1 – Reduce Processed Food
First, look at the ingredient list and nutrition facts panel of anything you buy.
Many harmful chemicals are food preservatives or flavor enhancers. These chemicals are often disguised under unrecognizable names or “natural” flavorings.
Highly processed foods also lack essential nutrients. Plus they are usually high in bad fats and sugar.
Your body processes whole foods differently than it does processed foods. Processed foods can overstimulate the pleasure neurotransmitter, dopamine, which leads to cravings.
This temptation to eat junk foods in excess leads to obesity and other health problems.
Recently the FDA has moved to ban trans fats from processed foods. Trans fats are linked to a greater risk of heart disease.
The Centers for Disease Control and Prevention estimates that reducing trans fat in the food supply can prevent 20,000 heart attacks and 7,000 deaths from heart disease per year.
Over 3,000 chemicals are purposely added to our food supply. Avoiding them is a lot easier and cheaper than you might think. Ditch anything with a long list of ingredient names you don’t recognize or can’t pronounce.
2 – Eat Earth Grown Nutrients
Eat food from the earth, not factories. Vegetables, fruits, nuts, seeds, beans, grains, and well raised meats provide healthy nutrition loaded with essential nutrients.
Some processing unlocks the nutrients in foods. Artichokes and beans are a good example. Processing can also slow spoilage and enable long-term storage. Freezing fruits and vegetables allows availability in the winter.
While some processing enables storage, other types remove nutritional value or add harmful ingredients.
he health advantages of a diet based on fruits, vegetables, whole grains and legumes left in a natural state is well documented.
Compared to processed foods, whole foods contain more vitamins, minerals, fiber, and beneficial fats. The combinations of nutrients in whole foods work together to protect us from disease.
To top it off, whole foods made from scratch often end up costing less per serving than their unhealthy, highly processed equivalents.
3 – Eat Leafy Greens
Green leafy vegetables like kale, spinach, collard greens, cabbage, broccoli and others are filled with essential nutrients. They are some of the most nutrient dense foods on a calorie per calorie basis.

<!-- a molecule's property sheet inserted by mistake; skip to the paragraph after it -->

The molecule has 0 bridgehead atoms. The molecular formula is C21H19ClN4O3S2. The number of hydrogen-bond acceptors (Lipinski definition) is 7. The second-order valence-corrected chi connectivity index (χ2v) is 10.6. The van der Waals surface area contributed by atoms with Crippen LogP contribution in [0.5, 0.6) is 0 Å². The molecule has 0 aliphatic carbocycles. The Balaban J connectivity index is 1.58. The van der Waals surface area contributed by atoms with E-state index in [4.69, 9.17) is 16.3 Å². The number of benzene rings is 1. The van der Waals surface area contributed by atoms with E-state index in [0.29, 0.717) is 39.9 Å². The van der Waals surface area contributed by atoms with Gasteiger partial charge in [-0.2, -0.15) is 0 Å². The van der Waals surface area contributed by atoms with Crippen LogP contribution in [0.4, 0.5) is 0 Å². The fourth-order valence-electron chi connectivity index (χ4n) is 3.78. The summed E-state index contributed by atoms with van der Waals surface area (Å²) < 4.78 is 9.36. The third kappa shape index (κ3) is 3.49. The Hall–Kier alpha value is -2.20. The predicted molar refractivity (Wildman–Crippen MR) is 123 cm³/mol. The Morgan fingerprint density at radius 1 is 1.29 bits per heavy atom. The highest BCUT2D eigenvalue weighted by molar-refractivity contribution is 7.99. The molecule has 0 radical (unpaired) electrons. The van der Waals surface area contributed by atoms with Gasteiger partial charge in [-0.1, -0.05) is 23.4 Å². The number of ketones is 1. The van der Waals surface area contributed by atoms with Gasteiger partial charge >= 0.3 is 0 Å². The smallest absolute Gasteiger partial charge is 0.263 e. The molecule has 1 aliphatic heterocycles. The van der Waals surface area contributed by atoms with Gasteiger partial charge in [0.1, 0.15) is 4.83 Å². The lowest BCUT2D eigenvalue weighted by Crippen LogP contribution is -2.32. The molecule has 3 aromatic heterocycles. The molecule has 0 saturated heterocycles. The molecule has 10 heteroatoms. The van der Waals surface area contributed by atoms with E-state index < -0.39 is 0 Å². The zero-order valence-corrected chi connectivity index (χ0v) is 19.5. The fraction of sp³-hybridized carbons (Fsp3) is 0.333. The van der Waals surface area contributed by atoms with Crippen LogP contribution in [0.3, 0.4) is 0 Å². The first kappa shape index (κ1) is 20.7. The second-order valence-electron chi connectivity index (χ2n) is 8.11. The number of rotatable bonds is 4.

These vegetables contain vitamins A, B, C, E, K, minerals, and helpful phytochemicals. Green foods are crucial to our health for many reasons.
They strengthen the immune system, fight against cancer, improve blood circulation, reduce cholesterol, promote healthy gut bacteria, and increase energy.
Green leafy vegetables are also low calorie, low carbohydrate, and low glycemic index. These features help you reach a healthy body weight.
Steam them, make a salad, soup, smoothie, juice, stir fry, and more, get creative.
4 – Don’t Stop Eating Fruit
Don’t avoid whole fruit because of the sugar. Many people think that carbohydrates are the evil, but not all forms are equal.
There’s nothing uniquely fattening or toxic about the sugar in fruit when it isn’t consumed in excess. Because whole fruit contains fiber and additional nutrients, it’s hard to eat a lot of it without eating less of other foods.
We’ve eaten fruit since the beginning. We’re well adapted to eating it and capable of processing the sugar in it.
Fruit juice isn’t the same. Fruit juice removes many of the beneficial components of whole fruit. Any highly sweetened beverage can cause problems because people are not likely to compensate for the extra calories.
Therefore, sweetened beverages like soft drinks and juice can cause metabolic problems. This is why soft drinks and fructose sweetened beverages aren’t a great idea, but an occasional glass is unlikely to cause problems.
5 – Drink Plenty of Fluids
Water is the most important nutrient for us.
Hydration is important for overall health because the body is mostly water. The brain is 95% water, blood is 82% water, and the lungs are nearly 90% water. Dehydration wrecks your ability to find balance and maintain homeostasis.
Just 2% dehydration impairs performance in tasks requiring attention, memory, and psychomotor skills.
Don’t wait until you notice signs of dehydration to act. Actively prevent dehydration by drinking plenty of water throughout the day.